The standard view is that it’s “all about male-male competition,” says White. “Males compete for females, so if you can establish yourself that high in the social order, you’ll have priority access to females, and you won’t be disrupted when you’re courting a female. But the more I watch these guys, the less I believe it. In fact, the more I’m starting to see male-male singing as performance for the female. I think it provides the females with more information.”

After all, a female can’t really judge a male’s genetic quality by his song, since he might just be copying another male’s song. In fact, a male with a great song will sometimes be attacked by other males until he learns to tone it down. But if a male sings to another male and can defend himself while doing so—that’s information a girl can use. Females, says White, “are really, really sensitive to that kind of thing.”

On the whole, “we’ve overemphasized male-male competition and underestimated female-female competition,” he adds. “The females are much more subtle and very polite, not big and in your face like the males. But there’s a whole lot of female-female competition. One female shows her interest in a male, the other females can’t let that go.”

The more he studies cowbirds, the more he’s coming to a view that some human males will undoubtedly find sobering.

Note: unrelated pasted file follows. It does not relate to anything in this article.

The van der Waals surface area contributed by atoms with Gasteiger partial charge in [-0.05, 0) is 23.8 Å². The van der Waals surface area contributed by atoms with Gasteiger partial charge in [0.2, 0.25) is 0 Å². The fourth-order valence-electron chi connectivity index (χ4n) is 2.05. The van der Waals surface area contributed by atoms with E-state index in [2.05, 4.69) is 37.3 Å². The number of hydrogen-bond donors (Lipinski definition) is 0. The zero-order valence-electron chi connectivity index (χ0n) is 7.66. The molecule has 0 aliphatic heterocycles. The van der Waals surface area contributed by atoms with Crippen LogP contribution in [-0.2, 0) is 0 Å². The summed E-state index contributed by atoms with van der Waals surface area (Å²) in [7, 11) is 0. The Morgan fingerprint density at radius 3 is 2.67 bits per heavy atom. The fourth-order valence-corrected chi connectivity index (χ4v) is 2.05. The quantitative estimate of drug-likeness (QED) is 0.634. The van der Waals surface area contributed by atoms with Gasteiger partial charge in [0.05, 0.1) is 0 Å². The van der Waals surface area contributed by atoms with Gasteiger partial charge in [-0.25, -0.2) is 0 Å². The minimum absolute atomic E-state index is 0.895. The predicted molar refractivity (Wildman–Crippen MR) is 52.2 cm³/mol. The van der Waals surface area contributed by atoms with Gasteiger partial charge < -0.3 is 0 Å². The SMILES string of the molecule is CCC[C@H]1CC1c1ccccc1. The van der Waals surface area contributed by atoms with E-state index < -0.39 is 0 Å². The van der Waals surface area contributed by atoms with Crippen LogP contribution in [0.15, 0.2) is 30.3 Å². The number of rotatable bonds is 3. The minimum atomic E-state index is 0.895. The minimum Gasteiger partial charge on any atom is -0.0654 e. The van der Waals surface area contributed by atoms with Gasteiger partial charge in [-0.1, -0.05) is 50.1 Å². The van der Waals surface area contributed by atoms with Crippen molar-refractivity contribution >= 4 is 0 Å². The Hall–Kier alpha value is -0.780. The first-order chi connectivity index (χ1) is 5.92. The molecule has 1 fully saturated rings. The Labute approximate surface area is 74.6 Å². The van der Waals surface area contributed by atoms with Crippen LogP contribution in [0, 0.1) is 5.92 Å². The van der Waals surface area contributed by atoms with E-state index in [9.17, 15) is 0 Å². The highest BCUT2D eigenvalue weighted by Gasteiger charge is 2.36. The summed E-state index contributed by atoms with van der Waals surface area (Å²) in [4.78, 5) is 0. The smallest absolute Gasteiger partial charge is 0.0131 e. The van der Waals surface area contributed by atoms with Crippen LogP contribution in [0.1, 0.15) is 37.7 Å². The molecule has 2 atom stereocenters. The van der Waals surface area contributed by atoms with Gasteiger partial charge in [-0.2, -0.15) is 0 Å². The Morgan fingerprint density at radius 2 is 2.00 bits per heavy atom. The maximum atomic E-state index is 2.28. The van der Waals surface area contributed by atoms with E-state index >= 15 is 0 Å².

“I’m starting to think it’s by the act of the female picking the male that the male becomes a good male,” he says. “That the female is really making the quality of the male for him.”


The temptation to see parallels between the behavior of Molothrus ater (brown-headed cowbird) and Homo sapiens can be irresistible for some of us. White has a slightly different perspective.

“Us animal behaviorists—we’re a weird group,” he says. “We really don’t look for the human connection as much as many people would expect us to. I think we look at humans and think about how cowbird-like some can be.” On the other hand, “there have been males and females long before there have been humans. So it stands to reason that there are going to be some generalities there.”

One is “this idea of the females coming in and being interested in the males, and all of a sudden stimulating the males’ aggressive behavior—you see that in humans all the time,” he allows. “Once a female’s involved, the rules of the game change no matter what game it may be.”

An old Jimmy Reed song comes to mind: “I’ll Change My Style.” If memory serves, it includes the line: “And if my lovin’ don’t please you,/ I’ll change that too.” It could be the theme song of the lovelorn male cowbird.

“Males are much more malleable than females,” says White, who has Buju Banton’s “Circumstances Made Me What I Am” playing on hismental iPod. “We had an experiment where we kept putting in males with interested females and changed the males, but as you moved the females around they didn’t change all that much. So they were the ones changing the males.”

There may be aspects of female behavior that are as malleable as their male counterparts’, he acknowledges. “We just don’t know how to find them. Right now, I don’t understand female cowbirds, frankly. Males are pretty much an open book, easy to read. Females are just tough. It’s all because of this subtle behavior. Males will tell you exactly how they’re feeling: big song, big display. The females stepping half an inch one way—that’s a big signal for them.”